OVER TO ELLE… AN INTRODUCTION TO SURREY’S foodie HOTSPOTS
Surrey, it’s one of the most beautiful counties in the UK and one of the most expensive, but with highly trained chefs and villages with character you’ll find many fantastic restaurants and pubs in Surrey to tantalise your taste buds and whet your appetite. I’ve lived in Surrey my whole life, all twenty-four years of it, I even went to University here so it’s pretty safe to say I know Surrey like the back of my hand. And as a self-confessed foodie I love discovering new cuisines and enjoying special dining experiences, next time you visit Surrey make sure you take the time to try out one of my favourite Surrey Foodie hotspots.
A Summer Surrey Foodie Hotspot – The Bel & Dragon, Churt
No doubt about it this is my favourite pub in all of Surrey, nestled between Farnham and Hindhead in the picturesque village of Churt.
Stylishly decorated, the restaurant with its open kitchen offers a welcoming and sophisticated dining experience during the winter months and chilly evenings. The menu features a beautiful selection of dishes expertly crafted by the talented chef using local, sustainable and high-quality ingredients. My top suggestions are the catch of the day – on my most recent visit I had pan fried trout with asparagus puree it was simply stunning and you can’t go wrong with the West Country Rib of Beef (suitable for 2-3 people) served with duck fat roast potatoes, vine tomatoes and three sauces; bearnaise, peppercorn and gravy – to put it frankly it’s the best steak I’ve ever tasted.
And my favourite place in Surrey to spend the hot summer days and warm evenings? The spacious lawn with its wood-fired oven and tasty cocktails. Weather permitting of course – but there are music events held throughout the year and the delicious pizzas* offer something for all tastes.The best pizza in my opinion is the ‘Porchetta’ (suckling pig, barbeque sauce, spring onions & chilli).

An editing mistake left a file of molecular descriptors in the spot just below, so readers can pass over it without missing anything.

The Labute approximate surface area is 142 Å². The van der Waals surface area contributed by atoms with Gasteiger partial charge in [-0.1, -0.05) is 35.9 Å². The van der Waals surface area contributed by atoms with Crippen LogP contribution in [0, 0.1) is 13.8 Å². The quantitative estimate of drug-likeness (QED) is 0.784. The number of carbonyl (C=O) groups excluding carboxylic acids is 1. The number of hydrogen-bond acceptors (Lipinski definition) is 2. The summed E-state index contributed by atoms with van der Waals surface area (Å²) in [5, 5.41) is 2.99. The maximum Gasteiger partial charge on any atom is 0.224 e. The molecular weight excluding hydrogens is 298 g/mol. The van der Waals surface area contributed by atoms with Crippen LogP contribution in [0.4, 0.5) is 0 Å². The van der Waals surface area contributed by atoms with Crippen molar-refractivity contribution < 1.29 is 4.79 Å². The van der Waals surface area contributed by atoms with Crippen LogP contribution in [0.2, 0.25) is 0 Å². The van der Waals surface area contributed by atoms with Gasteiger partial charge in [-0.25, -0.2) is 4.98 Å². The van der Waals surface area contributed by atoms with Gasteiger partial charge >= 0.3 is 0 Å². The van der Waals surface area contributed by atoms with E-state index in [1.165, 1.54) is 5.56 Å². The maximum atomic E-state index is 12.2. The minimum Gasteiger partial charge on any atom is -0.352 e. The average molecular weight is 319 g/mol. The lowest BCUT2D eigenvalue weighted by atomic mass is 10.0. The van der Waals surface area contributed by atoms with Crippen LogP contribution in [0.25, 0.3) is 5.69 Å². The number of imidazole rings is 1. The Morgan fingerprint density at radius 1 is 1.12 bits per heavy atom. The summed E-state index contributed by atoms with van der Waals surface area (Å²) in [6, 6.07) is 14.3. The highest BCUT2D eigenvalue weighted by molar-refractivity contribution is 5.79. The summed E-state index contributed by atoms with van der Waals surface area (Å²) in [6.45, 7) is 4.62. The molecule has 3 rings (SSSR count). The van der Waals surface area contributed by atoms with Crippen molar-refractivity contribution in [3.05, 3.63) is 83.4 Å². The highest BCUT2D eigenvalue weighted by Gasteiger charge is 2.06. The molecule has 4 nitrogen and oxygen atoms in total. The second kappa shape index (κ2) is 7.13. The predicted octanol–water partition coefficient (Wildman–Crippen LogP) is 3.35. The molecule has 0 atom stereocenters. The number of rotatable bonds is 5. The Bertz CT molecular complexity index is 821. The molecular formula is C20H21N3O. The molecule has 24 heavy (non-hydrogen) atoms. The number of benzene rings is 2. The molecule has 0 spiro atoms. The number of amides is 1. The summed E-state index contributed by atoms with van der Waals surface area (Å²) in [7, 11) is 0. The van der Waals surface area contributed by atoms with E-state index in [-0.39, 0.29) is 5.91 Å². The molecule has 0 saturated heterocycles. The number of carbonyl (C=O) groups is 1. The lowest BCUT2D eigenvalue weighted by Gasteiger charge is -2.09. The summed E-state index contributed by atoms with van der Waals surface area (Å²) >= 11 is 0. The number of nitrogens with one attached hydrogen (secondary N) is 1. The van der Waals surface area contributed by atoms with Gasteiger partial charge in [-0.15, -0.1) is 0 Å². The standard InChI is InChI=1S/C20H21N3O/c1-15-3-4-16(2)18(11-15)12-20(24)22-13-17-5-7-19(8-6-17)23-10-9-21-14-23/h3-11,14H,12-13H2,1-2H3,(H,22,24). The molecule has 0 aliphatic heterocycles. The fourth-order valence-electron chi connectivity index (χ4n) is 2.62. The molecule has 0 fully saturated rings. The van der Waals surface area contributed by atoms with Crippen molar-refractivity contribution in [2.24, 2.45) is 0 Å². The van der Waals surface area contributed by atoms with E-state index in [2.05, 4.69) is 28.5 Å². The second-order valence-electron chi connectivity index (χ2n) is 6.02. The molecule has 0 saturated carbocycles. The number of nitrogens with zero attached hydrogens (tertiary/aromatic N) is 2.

(*The outdoor menu is served every Friday-Sunday during Summer)
A themed Foodie Hotspot in Surrey Platform 5 @The StationHouse, Haslemere
Spectacularly themed as the inside of an old-fashioned steam train, step inside and be transported back to the golden age of rail travel. Downstairs is the main restaurant where you can sit in booths styled as train carriages with luggage rack overhead. But the new edition of Platform 5 is the exciting development I have to share with you. I love the Spanish way of eating, small tapas dishes served like a relay race giving you time to tuck in, share and savour the delightful flavours.
Luckily – as a keen foodie, I enjoy keeping up to date with all the recent events and developments, so I was able to attend the opening night earlier this year to enjoy free tasting tapas dishes, sangria and listen to Spanish music. The food was delicious, after trying all the tasting dishes on offer, I tucked into a tasty spiced paprika chicken skewer, BBQ pork ribs and meatballs. It felt as though I was on holiday in a little cafe in Barcelona rather than sleepy Haslemere – what a fun, upbeat way to spend a Friday evening, I really recommend a visit.
(*Open Monday- Saturday 12pm-10pm)
Tantalising Thai – Rumwong, Guildford
Whilst there are plenty of Thai restaurants in Surrey that I adore – Thai Bites in Godalming and Thai Terrace came very close to being included on this list. I couldn’t not include Rumwong, simply because the style of the restaurant and the standard of cooking is exceptional.